The latest update of the IUCN (International Union for Conservation of Nature) Red List of Threatened Species is an increasingly critical assessment of the great blue species. Human activities affect all layers of marine biodiversity, from shellfish to marine mammals and corals. Of the 150,388 species in this deadly registry, almost 18,000 live in the aquatic environment, and among them, 1,550 are endangered.
Dugongs are starved and killed by humans
Emblematic species such as the dugong (Dugong dugon) are among the victims of human activities. The dugongs of East Africa and New Caledonia are especially threatened. The former were classified as “endangered” with only 250 left, and the latter as “dangerous” with only 900 left. This decline is mainly due to unintentional fishing in East Africa and poaching in New Caledonia. But that’s not all: the main food of these herbivorous mammals is becoming increasingly rare. Seaweed is destroyed by oil and gas extraction, as well as by chemical pollution and trawling. To address this issue, “strengthening community management of fisheries and expanding employment opportunities outside of fisheries are essential in East Africa, where marine ecosystems are fundamental to food security and people’s livelihoods,” said Evan Trotzuk, who led the Red List assessment in East Africa. in the IUCN statement. He also recommends the creation of additional conservation areas to allow local communities to participate in and benefit from solutions that will prevent dugongs from becoming extinct.
Illustrative video of a dugong roaming the ocean plains. © Ahmed Shawki
Corals in the face of a devastating pandemic
The corals that underpin the development of aquatic communities are also experiencing dramatic decline. This time the columnar coral (Dendrogyra cylindricus) joins the list of ‘endangered’ species, after having been categorized as ‘vulnerable’ in the latest IUCN reports. Its population has declined by 80% over most of its range since 1990. Currently, this coral, which lives mainly in the Caribbean Sea, owes its death primarily to the disease of loss of coral tissue. Over the past four years, this disease has spread in columnar coral populations due to weakened immune systems. Loss of strength due to coral bleaching caused by rising sea temperatures. Exposure to various antibiotics and chemicals dumped into the sea further weakened them.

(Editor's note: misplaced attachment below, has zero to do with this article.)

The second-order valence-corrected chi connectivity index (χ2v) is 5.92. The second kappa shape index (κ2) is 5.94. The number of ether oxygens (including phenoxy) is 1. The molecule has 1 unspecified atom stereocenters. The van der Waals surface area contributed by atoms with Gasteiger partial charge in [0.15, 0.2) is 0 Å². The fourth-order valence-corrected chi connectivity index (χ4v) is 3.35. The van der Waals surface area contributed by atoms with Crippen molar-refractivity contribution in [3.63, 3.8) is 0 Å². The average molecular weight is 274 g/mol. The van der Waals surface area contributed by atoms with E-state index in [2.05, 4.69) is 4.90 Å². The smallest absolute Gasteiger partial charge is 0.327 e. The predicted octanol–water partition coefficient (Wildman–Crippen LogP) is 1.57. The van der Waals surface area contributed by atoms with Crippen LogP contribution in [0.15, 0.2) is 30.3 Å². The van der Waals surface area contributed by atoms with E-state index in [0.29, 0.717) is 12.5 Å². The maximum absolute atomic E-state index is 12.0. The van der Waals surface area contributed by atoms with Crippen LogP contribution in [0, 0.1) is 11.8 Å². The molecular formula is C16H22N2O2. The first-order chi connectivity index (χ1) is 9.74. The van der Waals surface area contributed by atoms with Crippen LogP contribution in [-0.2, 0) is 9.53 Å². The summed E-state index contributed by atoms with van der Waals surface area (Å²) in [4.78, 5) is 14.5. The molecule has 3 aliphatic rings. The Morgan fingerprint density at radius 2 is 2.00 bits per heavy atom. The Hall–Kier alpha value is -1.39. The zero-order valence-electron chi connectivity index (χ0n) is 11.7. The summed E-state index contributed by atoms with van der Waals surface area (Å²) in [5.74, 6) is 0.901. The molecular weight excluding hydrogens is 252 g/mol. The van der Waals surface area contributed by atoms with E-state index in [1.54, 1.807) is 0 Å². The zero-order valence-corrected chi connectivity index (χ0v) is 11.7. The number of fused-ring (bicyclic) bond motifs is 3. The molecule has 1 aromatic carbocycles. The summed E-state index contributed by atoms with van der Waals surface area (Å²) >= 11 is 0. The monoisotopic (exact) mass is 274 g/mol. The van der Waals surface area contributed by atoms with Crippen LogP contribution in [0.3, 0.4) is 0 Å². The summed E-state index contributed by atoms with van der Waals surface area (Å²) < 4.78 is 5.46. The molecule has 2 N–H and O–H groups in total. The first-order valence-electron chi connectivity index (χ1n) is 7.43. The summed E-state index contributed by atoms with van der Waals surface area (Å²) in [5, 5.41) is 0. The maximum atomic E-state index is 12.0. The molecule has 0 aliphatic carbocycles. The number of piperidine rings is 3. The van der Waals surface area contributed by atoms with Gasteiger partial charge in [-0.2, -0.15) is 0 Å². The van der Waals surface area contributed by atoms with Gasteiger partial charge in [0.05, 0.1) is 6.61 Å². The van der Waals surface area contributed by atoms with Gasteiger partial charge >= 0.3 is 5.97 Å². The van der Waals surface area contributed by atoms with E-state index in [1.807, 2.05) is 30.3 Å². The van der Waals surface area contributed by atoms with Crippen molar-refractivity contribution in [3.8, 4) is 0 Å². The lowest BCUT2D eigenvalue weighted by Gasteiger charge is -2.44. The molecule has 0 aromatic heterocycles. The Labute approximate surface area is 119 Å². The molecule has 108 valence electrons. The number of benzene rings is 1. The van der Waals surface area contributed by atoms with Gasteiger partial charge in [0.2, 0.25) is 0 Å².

Illustrative image of columnar corals. © Françoise Cabada-Blanco
“We just can’t afford to fail”
While mammals and corals are well-known victims of human activities, shellfish are particularly affected. In the latest update of the Red List of Threatened Species, special attention is paid to abalone. Of the 54 species of abalone (Haliotis), 20 are currently endangered. This animal, also called the “sea truffle”, is actively hunted by poachers around the world because it is sold at exorbitant prices.
This particularly grim assessment of the state of the living world is not new and should prompt society to reconsider how it interacts with it. “The latest update of the IUCN Red List reveals the perfect combination of unsustainable human activities that are decimating marine life around the world. As the world waits for the UN Conference on Biodiversity to set the course for nature restoration, we simply cannot afford to fail,” IUCN Director Bruno Oberle said in a statement.